The waters of the ocean are the same, whatever be the name given to the ocean at different points on the globe.
The man of mystic temperament 'beholds the self in the self by the self' in deep meditation.
Note that Krsna cleverly avoids the subject-object experience in meditation and the 'I see God' or 'I see a brilliant light' type of psychic phenomenon so widely confused with meditation and raja yoga.
'I' do not see the self, but the self itself sees the self in the self.
Self-realisation is merely seeing that what you and I previously regarded as the self, never existed!
Others, endowed with an intuitive temperament, may use reason to transcend itself, intellect to silence itself, and in the searchlight of their self-knowledge realise that the ego was never an entity.
The whole universe shines as God and his nature.
Those of a dynamic temperament may reach the same goal by self-effacing, self-sacrificing and selfless service, feeling 'God serves God'.
Even devotees of the Lord who humbly worship him as they have been taught by their ancestors and preceptors, will reach God.
This is a gentle rebuke for so many yogi and intellectual giants who sigh with grief that these devotees, 'ignorantly' worshipping God, are 'lost souls' whom it is their duty to 'save'!
Leave them alone.
The Lord whom they worship will look after them.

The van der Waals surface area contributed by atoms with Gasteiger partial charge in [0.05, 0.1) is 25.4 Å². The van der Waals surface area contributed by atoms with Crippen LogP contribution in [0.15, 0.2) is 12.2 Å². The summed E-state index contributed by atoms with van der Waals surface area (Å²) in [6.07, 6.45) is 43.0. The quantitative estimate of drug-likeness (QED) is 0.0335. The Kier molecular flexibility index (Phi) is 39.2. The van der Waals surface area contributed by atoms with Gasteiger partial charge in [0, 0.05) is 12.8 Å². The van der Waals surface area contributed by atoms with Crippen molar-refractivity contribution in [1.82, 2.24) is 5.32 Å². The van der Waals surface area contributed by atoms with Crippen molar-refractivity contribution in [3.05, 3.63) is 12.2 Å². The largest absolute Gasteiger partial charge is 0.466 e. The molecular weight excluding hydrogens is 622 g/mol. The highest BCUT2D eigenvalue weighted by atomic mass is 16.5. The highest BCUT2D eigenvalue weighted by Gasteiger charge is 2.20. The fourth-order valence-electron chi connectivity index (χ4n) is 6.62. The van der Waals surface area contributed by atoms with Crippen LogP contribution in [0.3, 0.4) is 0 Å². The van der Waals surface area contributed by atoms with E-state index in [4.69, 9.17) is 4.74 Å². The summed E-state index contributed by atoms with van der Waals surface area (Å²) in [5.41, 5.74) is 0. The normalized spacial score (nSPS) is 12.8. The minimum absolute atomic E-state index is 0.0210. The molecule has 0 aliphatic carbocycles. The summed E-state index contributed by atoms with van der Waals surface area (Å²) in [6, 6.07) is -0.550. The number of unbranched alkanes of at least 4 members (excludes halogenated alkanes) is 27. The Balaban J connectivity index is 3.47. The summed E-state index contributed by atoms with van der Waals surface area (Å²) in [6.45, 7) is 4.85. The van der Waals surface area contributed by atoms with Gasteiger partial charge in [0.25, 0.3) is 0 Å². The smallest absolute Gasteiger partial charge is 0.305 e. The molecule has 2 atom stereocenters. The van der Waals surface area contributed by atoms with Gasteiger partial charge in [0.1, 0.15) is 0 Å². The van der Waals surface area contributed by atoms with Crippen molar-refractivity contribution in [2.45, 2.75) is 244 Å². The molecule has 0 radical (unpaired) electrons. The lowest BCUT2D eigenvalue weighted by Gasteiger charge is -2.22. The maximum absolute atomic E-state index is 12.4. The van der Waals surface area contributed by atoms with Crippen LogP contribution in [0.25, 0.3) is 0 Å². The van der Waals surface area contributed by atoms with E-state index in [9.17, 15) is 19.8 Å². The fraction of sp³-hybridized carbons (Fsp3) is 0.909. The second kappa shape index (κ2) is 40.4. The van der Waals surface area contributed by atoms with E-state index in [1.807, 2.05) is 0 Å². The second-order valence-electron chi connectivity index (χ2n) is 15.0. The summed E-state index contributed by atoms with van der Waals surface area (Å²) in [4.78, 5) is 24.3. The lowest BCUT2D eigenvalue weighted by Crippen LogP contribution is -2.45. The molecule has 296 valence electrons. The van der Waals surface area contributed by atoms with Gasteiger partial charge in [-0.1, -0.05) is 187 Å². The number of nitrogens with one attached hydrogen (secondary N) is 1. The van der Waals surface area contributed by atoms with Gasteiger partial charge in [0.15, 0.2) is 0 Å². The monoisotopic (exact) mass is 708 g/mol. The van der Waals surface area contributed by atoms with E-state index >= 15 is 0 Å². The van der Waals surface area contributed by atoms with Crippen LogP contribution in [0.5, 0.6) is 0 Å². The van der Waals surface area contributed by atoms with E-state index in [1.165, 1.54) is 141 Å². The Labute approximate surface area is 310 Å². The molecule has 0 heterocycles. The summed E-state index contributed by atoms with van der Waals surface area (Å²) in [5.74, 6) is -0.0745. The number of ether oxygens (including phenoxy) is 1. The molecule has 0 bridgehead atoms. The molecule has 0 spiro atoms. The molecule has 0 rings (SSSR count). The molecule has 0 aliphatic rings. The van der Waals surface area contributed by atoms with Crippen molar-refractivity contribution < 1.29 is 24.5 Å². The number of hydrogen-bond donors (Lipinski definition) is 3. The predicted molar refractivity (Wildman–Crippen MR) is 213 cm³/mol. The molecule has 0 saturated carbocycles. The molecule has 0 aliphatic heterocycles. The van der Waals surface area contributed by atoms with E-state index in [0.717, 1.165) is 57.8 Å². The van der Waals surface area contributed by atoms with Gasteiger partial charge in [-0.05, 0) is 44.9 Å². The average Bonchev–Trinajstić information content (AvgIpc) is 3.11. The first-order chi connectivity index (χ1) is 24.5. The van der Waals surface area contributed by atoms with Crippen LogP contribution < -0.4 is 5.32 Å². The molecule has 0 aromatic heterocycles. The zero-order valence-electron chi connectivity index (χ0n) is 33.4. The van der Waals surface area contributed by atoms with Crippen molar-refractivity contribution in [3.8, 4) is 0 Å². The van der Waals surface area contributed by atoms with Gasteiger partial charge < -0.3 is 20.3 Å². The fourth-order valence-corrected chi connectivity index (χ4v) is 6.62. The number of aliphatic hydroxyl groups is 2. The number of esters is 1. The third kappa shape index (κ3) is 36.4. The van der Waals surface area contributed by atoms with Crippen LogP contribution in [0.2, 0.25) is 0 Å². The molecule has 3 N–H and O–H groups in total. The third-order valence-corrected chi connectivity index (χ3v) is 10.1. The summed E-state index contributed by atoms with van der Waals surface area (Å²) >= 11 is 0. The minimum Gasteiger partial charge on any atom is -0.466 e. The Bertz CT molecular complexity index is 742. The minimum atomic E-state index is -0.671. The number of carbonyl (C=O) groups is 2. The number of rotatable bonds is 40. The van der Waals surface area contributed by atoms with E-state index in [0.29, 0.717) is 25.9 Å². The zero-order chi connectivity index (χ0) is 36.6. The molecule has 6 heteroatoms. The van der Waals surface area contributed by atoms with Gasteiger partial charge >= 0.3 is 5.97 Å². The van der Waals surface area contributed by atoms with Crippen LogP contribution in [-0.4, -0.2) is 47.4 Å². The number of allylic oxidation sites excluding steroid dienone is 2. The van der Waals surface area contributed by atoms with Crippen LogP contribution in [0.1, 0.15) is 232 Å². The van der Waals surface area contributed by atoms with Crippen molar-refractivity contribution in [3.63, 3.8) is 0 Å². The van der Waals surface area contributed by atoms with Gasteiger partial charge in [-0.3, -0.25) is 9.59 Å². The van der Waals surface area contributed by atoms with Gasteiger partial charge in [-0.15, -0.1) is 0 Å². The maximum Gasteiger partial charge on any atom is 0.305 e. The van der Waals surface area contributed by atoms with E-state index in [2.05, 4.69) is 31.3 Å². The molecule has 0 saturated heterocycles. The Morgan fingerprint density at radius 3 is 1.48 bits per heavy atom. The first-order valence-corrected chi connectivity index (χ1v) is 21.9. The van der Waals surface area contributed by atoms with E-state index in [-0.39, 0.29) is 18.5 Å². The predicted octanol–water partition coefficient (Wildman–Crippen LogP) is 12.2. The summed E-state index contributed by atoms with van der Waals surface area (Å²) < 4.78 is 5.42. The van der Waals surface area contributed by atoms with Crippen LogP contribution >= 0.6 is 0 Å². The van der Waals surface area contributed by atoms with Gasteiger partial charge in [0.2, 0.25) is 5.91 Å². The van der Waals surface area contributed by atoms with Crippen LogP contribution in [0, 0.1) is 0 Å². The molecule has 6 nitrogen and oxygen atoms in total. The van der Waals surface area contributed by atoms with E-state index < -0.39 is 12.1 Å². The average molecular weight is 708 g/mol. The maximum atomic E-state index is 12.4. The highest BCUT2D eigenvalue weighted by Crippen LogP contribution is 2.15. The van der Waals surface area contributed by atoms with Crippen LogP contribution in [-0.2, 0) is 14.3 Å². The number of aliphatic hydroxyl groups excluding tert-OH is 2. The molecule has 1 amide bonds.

Moreover, they must awaken themselves, save themselves.
No-one else can do it for them.
They must find and go their own way.

September 25


13 - The path of knowledge - Ksetra Vibhaga Yoga - The Yoga of Knowledge of the Field and the Knower

XIII:26 - O Arjuna, whatever you see in existence, both living and not living, is only the combination of the field of activities and the Knower of the field.

Creation itself involves both the subject (knower) and the object (the field) .
Creation can be viewed from two standpoints.
'I think; therefore, I am' is true.
Though not in the Cartesian sense of a division.
For awareness or consciousness is consciousness's awareness of itself, which is the universe.
'I am, therefore, I think' is equally true.
For, in order to be able to project a thought, the thinker should exist and the thought (as well as the thought-subject) must also exist.
There is actually no conflict or contradiction between these two viewpoints; they are complementary to each other.
Here, again, it is obvious that the apparent contradiction springs from the fact that we regard matter and spirit as two eternally separate and distinct factors and, in accordance with our own bias, tend to exaggerate the importance of one over the other.
In fact, God exists because God is you!
God and his nature, subject and object, matter and spirit, the field and its knower - are in truth one and indivisible.
All beings that exist in the universe are the products of the perpetual union between the two (God and his nature).
Creation is never ex nihilo; God's nature has ever been his, and its manifestation has always been in a potential state - even when all beings return to the state of formless dissolution during the 'night of the creator'.
Once again, when consciousness (cit) actively engages itself in becoming aware of its own potentialities (shakti), the diverse beings are 'created'.
Hence the universe is but cit-shakti made manifest.
He who knows this lives in cosmic consciousness, and he realises that animate and inanimate objects pulsate with cosmic life and float in cosmic consciousness.

September 26


13 - The path of knowledge - Ksetra Vibhaga Yoga - The Yoga of Knowledge of the Field and the Knower